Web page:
All families gave written informed consent to participate. The Australian study was approved by the Children’s Health Services (Royal Children’s Hospital Herston HREC07/QRCH/107), Southern Health Ethics (05077C), University of Queensland (2007001784), Cerebral Palsy League of Queensland (CPLQ2008/2009-1010), and Mater Health Services (1186C). Ethics for the Bangladesh Study were gained through the University of Queensland Medical Research Ethics Committee (2013000625), the Children’s Health Services District Ethics Committee (HREC/13/QRCH/69), Centre for the Rehabilitation of the Paralyzed Ethics Committee (CRP/RE/0401/55), and the International Centre for Diarrheal Disease Research Bangladesh, Ethics Committee (PR-13047).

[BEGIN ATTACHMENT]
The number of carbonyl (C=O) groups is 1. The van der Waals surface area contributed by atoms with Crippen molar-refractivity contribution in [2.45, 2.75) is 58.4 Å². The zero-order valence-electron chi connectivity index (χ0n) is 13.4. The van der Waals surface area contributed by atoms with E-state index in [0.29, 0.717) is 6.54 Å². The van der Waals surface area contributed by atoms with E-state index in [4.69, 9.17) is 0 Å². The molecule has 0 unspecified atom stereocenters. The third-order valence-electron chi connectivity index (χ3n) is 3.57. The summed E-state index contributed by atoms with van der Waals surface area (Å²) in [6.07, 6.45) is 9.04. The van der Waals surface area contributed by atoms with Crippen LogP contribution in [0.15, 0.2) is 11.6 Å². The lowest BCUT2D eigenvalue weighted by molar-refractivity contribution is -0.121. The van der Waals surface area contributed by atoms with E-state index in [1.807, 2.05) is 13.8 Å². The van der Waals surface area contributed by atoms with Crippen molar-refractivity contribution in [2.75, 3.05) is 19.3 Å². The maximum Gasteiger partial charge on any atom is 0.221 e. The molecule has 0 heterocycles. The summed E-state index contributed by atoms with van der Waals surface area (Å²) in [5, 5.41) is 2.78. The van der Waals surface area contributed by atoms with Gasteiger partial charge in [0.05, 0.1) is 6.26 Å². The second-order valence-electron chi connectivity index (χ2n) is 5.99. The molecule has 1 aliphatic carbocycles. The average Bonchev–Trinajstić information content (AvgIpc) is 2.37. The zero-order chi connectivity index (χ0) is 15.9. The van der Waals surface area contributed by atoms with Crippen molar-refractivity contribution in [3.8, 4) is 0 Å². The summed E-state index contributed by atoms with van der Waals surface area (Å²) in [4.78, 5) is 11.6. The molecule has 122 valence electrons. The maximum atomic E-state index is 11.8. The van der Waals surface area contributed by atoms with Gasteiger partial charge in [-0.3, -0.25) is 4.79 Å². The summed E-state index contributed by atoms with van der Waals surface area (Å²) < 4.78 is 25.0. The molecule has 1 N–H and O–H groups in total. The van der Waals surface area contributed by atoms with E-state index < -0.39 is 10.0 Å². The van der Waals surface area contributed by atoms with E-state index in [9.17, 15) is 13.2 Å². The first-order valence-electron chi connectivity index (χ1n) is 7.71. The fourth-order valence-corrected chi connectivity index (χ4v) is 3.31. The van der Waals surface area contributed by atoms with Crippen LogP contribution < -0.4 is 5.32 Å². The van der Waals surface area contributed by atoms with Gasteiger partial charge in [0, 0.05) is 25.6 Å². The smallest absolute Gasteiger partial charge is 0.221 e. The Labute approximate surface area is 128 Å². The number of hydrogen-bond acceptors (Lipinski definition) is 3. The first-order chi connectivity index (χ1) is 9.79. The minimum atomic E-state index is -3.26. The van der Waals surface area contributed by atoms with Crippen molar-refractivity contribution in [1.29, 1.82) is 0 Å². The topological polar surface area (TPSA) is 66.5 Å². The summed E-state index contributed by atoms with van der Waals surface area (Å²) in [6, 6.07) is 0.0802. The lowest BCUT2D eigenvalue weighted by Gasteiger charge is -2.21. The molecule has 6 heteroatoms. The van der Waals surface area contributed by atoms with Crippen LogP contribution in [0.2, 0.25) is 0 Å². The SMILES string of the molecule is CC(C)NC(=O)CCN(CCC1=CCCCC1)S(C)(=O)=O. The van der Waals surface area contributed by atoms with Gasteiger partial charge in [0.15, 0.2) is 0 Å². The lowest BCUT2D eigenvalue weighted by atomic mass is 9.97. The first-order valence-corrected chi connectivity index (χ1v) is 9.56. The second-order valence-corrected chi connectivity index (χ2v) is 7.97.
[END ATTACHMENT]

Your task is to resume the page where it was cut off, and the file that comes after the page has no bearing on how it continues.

Data analyses were performed using Stata 10.0 (Stata Corp, College Station, TX; 2007), with significance at P < .05. Sample characteristics were presented descriptively. Differences between countries were compared by using logistic regression (odds ratios [ORs]) for binary outcomes and linear regression for continuous outcomes, using Bangladesh as the comparison group. Presence/absence of each motor type, GMFCS level, and extent of preterm birth were explored by using binomial regression. To account for differences in sample characteristics between Australia and Bangladesh, ORs were adjusted for age, gender, GMFCS level, and preterm status (except when that variable was the main explanatory variable) for the demographics; and age, gender, and GMFCS level for models exploring birth and environmental risk factors and motor outcomes. Multinominal logistic regression analysis was used to explore associations between etiologies and the outcomes of GMFCS and motor type.